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For more information or to report an incident contact Lynda Knobeloch, Ph. D. Senior Toxicologist, Madison, WI firstname.lastname@example.org
Incidents of blue green algae toxicity in dogs were widely reported due to the drought that plagued a great portion of the USA in 2007. Reports from the Minnesota lake regions alone included as many as 40 cases of canine algae poisoning. At the time, four deaths had been reported in that region, but this number only pertains to the known cases. There could have been more deaths that were not attributed to algae poisoning because pet owners were not aware their dogs had been exposed to the contamination.
Dogs develop algae poisoning when they drink from contaminated water sources. The algae produce toxins that affect the dog's internal organs, and depending on the concentration of algae in the dog's stomach, the animal can die immediately or succumb later from a variety of symptoms.
Dogs are particularly susceptible to blue-green algal poisoning because scums can attach to their coats and be swallowed during self-cleaning. If you suspect that your animals are showing any of these symptoms you should seek veterinary advice.
In times of drought, lowered water levels and low air circulation combine to boost production of algae into overdrive. Normally, algae are equally distributed throughout the water, but large blooms are often followed by large die offs. The gas produced by these die offs pushes the algae colony up to collect at the water's surface, creating a dangerous situation.
From this point, even a gentle breeze will serve to push the algae into a concentrated layer of scum, often near the water's edge where dogs and other animals are likely to ingest it while drinking.
The signs of algae toxicity in dogs vary, depending on whether they are triggered by nervous system toxins or liver toxins.
Signs of the presence of liver toxins include:
Weakness and/or lethargy
Pale mucous membranes
Signs of the presence of nervous system toxins include:
In order to diagnose algae poisoning, a vet will take into consideration the dog's symptoms and a history of where the dog has recently been. Most dogs will display tell-tale blue green staining on the muzzle if they have recently drunk from an algae contaminated water source, and this can contribute greatly to the diagnosis.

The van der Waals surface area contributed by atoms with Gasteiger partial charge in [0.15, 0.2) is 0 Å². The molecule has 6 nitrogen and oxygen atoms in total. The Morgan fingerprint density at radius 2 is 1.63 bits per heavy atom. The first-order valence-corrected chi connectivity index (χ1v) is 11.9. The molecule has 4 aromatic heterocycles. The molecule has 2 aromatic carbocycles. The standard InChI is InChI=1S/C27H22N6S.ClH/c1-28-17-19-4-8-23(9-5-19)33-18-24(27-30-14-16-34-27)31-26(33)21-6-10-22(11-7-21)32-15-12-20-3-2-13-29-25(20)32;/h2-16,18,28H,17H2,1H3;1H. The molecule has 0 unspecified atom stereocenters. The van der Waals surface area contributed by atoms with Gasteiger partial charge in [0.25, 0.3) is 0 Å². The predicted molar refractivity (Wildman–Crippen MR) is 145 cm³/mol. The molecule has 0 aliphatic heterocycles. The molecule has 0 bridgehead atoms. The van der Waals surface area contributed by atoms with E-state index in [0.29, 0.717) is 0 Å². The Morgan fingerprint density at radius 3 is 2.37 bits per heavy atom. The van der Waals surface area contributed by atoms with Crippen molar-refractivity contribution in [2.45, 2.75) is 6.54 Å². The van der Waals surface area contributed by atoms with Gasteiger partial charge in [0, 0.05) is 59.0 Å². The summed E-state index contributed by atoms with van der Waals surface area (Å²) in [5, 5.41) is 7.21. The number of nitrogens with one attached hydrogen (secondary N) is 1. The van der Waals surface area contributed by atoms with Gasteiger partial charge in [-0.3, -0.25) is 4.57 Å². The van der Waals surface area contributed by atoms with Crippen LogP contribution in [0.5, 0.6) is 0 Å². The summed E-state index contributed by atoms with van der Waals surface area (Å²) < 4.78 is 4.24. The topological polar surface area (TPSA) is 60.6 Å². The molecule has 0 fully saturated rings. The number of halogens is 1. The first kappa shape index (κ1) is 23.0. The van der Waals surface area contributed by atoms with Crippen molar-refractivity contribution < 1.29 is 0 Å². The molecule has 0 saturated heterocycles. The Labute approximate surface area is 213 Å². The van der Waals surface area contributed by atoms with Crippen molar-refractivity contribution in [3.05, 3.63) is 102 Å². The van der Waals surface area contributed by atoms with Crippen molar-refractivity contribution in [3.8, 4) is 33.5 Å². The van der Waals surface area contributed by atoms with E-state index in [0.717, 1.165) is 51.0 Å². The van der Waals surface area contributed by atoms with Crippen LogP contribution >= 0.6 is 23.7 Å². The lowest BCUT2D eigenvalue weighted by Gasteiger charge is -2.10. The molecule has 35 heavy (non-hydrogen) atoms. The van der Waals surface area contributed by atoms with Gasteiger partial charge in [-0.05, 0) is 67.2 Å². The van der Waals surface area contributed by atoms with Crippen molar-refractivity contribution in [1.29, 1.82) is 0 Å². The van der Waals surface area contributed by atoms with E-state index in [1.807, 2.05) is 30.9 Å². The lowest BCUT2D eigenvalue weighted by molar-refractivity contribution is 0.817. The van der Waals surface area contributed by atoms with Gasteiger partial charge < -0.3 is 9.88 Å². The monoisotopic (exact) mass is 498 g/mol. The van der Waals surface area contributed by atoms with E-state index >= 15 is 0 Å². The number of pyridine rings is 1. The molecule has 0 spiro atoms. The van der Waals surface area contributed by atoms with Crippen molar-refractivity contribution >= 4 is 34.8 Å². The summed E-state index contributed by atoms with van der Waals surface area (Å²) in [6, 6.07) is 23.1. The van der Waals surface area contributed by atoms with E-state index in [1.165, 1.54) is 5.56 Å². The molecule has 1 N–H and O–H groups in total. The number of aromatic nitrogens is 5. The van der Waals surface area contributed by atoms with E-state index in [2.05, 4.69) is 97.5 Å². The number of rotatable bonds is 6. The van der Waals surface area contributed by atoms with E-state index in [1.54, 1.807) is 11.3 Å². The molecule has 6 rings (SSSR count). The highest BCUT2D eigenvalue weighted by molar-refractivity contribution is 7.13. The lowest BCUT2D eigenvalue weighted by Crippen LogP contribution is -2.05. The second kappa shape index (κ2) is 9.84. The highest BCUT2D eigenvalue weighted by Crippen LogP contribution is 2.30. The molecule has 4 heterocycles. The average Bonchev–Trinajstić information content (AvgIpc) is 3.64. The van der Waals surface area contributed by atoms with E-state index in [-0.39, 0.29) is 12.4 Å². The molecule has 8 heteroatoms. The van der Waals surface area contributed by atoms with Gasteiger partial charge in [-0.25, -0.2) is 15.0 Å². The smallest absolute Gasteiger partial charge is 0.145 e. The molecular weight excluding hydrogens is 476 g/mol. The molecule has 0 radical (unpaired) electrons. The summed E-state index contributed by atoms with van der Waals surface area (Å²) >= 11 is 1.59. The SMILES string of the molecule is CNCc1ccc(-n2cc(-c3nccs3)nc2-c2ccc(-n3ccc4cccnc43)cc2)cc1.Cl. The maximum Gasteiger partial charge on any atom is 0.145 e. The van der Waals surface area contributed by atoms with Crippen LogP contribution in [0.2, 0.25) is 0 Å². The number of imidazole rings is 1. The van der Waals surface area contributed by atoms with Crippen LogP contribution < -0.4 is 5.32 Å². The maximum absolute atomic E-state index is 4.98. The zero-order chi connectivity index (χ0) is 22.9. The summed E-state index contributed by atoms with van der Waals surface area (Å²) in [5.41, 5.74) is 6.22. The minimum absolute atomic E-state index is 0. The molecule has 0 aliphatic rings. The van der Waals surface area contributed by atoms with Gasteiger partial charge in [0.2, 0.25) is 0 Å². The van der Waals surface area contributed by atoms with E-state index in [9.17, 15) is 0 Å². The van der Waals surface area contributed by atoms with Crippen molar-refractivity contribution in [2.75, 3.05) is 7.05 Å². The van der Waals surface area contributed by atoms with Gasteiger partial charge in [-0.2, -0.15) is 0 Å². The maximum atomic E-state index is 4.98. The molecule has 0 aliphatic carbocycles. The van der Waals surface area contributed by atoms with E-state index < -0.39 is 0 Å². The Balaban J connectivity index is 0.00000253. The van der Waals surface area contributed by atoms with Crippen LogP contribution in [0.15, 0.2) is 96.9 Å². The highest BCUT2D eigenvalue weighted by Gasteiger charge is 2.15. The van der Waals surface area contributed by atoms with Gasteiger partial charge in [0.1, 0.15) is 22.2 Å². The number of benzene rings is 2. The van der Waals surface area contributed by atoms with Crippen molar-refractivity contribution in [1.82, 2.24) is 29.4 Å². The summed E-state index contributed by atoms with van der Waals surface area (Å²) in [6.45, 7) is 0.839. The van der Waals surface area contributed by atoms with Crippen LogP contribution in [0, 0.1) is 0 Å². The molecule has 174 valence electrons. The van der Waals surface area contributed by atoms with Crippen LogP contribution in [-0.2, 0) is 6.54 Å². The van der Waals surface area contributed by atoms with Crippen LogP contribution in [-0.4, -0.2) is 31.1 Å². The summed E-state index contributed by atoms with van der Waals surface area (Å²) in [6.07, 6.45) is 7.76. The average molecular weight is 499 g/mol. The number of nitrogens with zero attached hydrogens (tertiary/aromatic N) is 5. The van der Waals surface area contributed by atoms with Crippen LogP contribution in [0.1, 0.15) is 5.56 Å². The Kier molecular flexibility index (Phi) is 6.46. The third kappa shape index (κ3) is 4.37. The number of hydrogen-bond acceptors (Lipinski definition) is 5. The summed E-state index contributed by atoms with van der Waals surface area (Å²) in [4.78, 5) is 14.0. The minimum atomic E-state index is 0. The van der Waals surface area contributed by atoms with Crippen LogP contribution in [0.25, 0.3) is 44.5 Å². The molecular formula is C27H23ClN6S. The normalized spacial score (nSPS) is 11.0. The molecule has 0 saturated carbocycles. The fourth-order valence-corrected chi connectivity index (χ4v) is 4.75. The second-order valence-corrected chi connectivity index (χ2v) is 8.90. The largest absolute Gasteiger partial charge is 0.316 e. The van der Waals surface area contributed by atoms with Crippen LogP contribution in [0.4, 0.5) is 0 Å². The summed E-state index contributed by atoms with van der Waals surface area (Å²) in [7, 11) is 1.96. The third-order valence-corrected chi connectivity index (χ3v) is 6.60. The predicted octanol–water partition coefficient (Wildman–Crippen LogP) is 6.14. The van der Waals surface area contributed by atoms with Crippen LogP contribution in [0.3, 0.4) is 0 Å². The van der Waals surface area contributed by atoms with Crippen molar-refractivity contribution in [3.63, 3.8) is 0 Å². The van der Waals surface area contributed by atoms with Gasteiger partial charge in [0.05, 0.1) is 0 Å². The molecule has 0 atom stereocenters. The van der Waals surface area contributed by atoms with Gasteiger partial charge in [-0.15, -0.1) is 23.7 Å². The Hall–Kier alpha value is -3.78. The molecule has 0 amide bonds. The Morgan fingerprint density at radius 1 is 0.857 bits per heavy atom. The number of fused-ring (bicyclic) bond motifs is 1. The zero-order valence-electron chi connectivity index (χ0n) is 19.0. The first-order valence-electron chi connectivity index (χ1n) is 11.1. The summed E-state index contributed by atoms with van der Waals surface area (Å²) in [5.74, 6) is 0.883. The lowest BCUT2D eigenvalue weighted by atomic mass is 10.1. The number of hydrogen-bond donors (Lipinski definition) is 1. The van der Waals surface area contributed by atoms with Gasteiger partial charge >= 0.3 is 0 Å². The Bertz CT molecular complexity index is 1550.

Treating a case of blue green algae poisoning is difficult at best, so it's extremely important to take action quickly if you believe your dog has been exposed.
In some cases, dogs have been given activated charcoal to help bind the toxins and move them out of the dog's system. Forcing the dog to throw up before the toxins leave the stomach has also proven useful. Atropine is also administered in some cases.
If a dog manages to survive a blue green algae poisoning, he will likely experience lasting effects over the rest of his life.
These can include:
Ultra-sensitivity to sunlight
Chronic low weight problems
Failure to thrive
Preventing blue green algae toxicity in dogs is easier than successfully treating it. The best advice is to not allow your dog to drink from stagnant water, ponds or lakes, especially if they have a bluish-green scum on the surface and around the edges.
If you have contaminated water on your property, you should immediately fence the area off so your dog and other animals in the vicinity cannot drink there. Treat the algae bloom by sprinkling copper sulfate over the water surface at a concentration of one part per million (PPM). Your local landscape/pond supply store should be able to help you figure out the dosage needed to treat your water, as well as how to apply it.
Although all blue green algae should be treated with suspicion, there are many strains and not all of them produce toxins. In the long run, it's better err on the side of caution and keep your dog away from any water you have reason to believe is contaminated..
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